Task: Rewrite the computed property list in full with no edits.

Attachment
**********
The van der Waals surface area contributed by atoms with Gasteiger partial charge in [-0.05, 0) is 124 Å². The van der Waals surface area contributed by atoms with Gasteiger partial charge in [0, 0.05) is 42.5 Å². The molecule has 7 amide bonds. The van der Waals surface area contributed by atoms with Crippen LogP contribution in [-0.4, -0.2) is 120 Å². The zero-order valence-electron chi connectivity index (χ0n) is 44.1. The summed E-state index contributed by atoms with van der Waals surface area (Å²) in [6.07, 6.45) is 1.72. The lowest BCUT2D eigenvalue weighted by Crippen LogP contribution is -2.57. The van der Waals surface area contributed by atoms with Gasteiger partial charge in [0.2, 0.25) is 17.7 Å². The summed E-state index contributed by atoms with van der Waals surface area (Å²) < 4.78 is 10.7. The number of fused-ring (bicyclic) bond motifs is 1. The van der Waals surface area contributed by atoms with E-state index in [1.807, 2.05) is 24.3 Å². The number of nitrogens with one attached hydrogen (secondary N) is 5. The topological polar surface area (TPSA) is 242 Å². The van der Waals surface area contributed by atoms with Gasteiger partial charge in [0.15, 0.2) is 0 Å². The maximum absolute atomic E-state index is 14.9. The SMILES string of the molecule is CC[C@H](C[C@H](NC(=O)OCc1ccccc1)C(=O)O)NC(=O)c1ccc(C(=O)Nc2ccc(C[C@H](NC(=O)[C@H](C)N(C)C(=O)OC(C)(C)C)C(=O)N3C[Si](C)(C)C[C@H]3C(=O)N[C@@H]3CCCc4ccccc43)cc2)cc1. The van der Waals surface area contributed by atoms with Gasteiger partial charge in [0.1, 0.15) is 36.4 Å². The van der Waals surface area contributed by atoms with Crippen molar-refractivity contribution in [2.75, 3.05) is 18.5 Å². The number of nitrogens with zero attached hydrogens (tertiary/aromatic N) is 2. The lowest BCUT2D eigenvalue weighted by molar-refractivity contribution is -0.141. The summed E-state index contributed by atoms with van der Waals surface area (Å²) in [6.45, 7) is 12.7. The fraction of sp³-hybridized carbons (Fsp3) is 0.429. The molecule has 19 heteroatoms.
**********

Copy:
The van der Waals surface area contributed by atoms with Gasteiger partial charge in [-0.05, 0) is 124 Å². The van der Waals surface area contributed by atoms with Gasteiger partial charge in [0, 0.05) is 42.5 Å². The molecule has 7 amide bonds. The van der Waals surface area contributed by atoms with Crippen LogP contribution in [-0.4, -0.2) is 120 Å². The zero-order valence-electron chi connectivity index (χ0n) is 44.1. The summed E-state index contributed by atoms with van der Waals surface area (Å²) in [6.07, 6.45) is 1.72. The lowest BCUT2D eigenvalue weighted by Crippen LogP contribution is -2.57. The van der Waals surface area contributed by atoms with Gasteiger partial charge in [0.2, 0.25) is 17.7 Å². The summed E-state index contributed by atoms with van der Waals surface area (Å²) < 4.78 is 10.7. The number of fused-ring (bicyclic) bond motifs is 1. The van der Waals surface area contributed by atoms with E-state index in [1.807, 2.05) is 24.3 Å². The number of nitrogens with one attached hydrogen (secondary N) is 5. The topological polar surface area (TPSA) is 242 Å². The van der Waals surface area contributed by atoms with Gasteiger partial charge in [0.15, 0.2) is 0 Å². The maximum absolute atomic E-state index is 14.9. The SMILES string of the molecule is CC[C@H](C[C@H](NC(=O)OCc1ccccc1)C(=O)O)NC(=O)c1ccc(C(=O)Nc2ccc(C[C@H](NC(=O)[C@H](C)N(C)C(=O)OC(C)(C)C)C(=O)N3C[Si](C)(C)C[C@H]3C(=O)N[C@@H]3CCCc4ccccc43)cc2)cc1. The van der Waals surface area contributed by atoms with Gasteiger partial charge in [0.1, 0.15) is 36.4 Å². The van der Waals surface area contributed by atoms with Crippen molar-refractivity contribution in [2.75, 3.05) is 18.5 Å². The number of nitrogens with zero attached hydrogens (tertiary/aromatic N) is 2. The lowest BCUT2D eigenvalue weighted by molar-refractivity contribution is -0.141. The summed E-state index contributed by atoms with van der Waals surface area (Å²) in [6.45, 7) is 12.7. The fraction of sp³-hybridized carbons (Fsp3) is 0.429. The molecule has 19 heteroatoms.